### What are the brackets for?

In any function, the brackets are to enclose any values we want to give the function. Any function can take parameters if it is defined to do so. For example, the following two functions:

``````def add_two(x, y):
print(x + y)

def hi():
print("Hello")
``````

The `add_two` function has two parameters called `x` and `y`. That means that inside the function we can use `x` and `y` as if they were variables defined inside the function.

But what are the values of `x` and `y`?

We give values to the function as arguments when we call the function. For example:

``````add_two(13, 45)  # prints 58
``````

In this example, `x = 13` and `y = 45`.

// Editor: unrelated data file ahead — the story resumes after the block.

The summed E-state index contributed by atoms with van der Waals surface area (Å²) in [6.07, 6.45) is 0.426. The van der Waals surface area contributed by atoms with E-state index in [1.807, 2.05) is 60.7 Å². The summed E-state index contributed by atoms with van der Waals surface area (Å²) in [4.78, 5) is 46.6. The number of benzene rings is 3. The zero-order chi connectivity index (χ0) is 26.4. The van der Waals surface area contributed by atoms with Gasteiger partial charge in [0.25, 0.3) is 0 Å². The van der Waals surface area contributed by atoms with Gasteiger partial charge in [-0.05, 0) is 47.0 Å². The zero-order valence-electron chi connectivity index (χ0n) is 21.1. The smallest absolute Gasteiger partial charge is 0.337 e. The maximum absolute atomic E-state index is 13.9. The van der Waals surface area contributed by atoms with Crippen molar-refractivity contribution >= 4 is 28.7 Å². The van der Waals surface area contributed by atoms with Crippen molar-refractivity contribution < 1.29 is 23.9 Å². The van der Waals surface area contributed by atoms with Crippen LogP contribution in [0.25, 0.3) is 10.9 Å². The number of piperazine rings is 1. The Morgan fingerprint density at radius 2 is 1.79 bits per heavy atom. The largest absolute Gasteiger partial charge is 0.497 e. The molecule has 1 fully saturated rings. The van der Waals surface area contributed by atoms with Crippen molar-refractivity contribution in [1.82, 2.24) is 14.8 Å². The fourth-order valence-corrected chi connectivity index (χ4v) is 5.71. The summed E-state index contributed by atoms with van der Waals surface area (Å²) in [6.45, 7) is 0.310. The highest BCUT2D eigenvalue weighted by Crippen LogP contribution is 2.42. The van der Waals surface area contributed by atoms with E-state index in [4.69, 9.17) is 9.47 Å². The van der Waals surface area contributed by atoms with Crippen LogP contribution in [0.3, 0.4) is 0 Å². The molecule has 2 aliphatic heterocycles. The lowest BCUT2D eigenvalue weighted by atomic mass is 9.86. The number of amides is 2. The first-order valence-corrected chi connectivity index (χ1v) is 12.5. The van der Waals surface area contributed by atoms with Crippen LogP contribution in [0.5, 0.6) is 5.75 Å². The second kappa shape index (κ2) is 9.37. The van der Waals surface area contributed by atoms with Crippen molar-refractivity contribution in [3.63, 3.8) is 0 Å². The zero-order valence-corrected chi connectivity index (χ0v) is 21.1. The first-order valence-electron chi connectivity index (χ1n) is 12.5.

Notice that if you give arguments to a function that accepts no parameters, you’ll get an error!

``````hi(45)  # TypeError: hi() takes 0 positional arguments but 1 was given
``````

The same problem happens if you give the wrong number of arguments to a function, even if it does accept some arguments.

Arguments vs Parameters?

Parameters are the “variables” defined inside the function as values it will accept. Arguments are the values that we give it when we call it.

You could say that for each parameter, its value is that of the corresponding argument.

### The concept of scope

Scope in Python is very important—you'll be learning a lot about it over the next 89 days.

A function has scope, and that means there are variables which can only be accessed within the function, and not outside. Any variable defined inside a function will cease to exist once the function has finished running.

For example, let's take our `add_two()` function:

``````def add_two(x, y):
print(x + y)

print(x)
``````